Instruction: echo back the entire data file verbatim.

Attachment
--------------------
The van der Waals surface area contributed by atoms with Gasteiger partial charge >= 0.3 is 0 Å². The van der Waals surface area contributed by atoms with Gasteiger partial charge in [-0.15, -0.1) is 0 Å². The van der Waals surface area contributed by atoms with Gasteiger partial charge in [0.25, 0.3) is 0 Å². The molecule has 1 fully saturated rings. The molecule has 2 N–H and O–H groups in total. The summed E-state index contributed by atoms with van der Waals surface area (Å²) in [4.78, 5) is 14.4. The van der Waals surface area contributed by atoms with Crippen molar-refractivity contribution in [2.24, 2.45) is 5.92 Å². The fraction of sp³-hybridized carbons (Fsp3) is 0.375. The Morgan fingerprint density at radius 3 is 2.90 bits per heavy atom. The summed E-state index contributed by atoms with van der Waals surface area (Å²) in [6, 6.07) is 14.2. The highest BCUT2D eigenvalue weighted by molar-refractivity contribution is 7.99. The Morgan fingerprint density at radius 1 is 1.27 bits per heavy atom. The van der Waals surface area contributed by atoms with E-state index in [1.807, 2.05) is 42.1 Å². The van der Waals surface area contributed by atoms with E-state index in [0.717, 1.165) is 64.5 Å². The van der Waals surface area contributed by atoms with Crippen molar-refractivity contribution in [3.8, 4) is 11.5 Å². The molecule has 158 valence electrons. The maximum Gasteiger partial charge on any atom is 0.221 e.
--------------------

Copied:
The van der Waals surface area contributed by atoms with Gasteiger partial charge >= 0.3 is 0 Å². The van der Waals surface area contributed by atoms with Gasteiger partial charge in [-0.15, -0.1) is 0 Å². The van der Waals surface area contributed by atoms with Gasteiger partial charge in [0.25, 0.3) is 0 Å². The molecule has 1 fully saturated rings. The molecule has 2 N–H and O–H groups in total. The summed E-state index contributed by atoms with van der Waals surface area (Å²) in [4.78, 5) is 14.4. The van der Waals surface area contributed by atoms with Crippen molar-refractivity contribution in [2.24, 2.45) is 5.92 Å². The fraction of sp³-hybridized carbons (Fsp3) is 0.375. The Morgan fingerprint density at radius 3 is 2.90 bits per heavy atom. The summed E-state index contributed by atoms with van der Waals surface area (Å²) in [6, 6.07) is 14.2. The highest BCUT2D eigenvalue weighted by molar-refractivity contribution is 7.99. The Morgan fingerprint density at radius 1 is 1.27 bits per heavy atom. The van der Waals surface area contributed by atoms with E-state index in [1.807, 2.05) is 42.1 Å². The van der Waals surface area contributed by atoms with E-state index in [0.717, 1.165) is 64.5 Å². The van der Waals surface area contributed by atoms with Crippen molar-refractivity contribution in [3.8, 4) is 11.5 Å². The molecule has 158 valence electrons. The maximum Gasteiger partial charge on any atom is 0.221 e.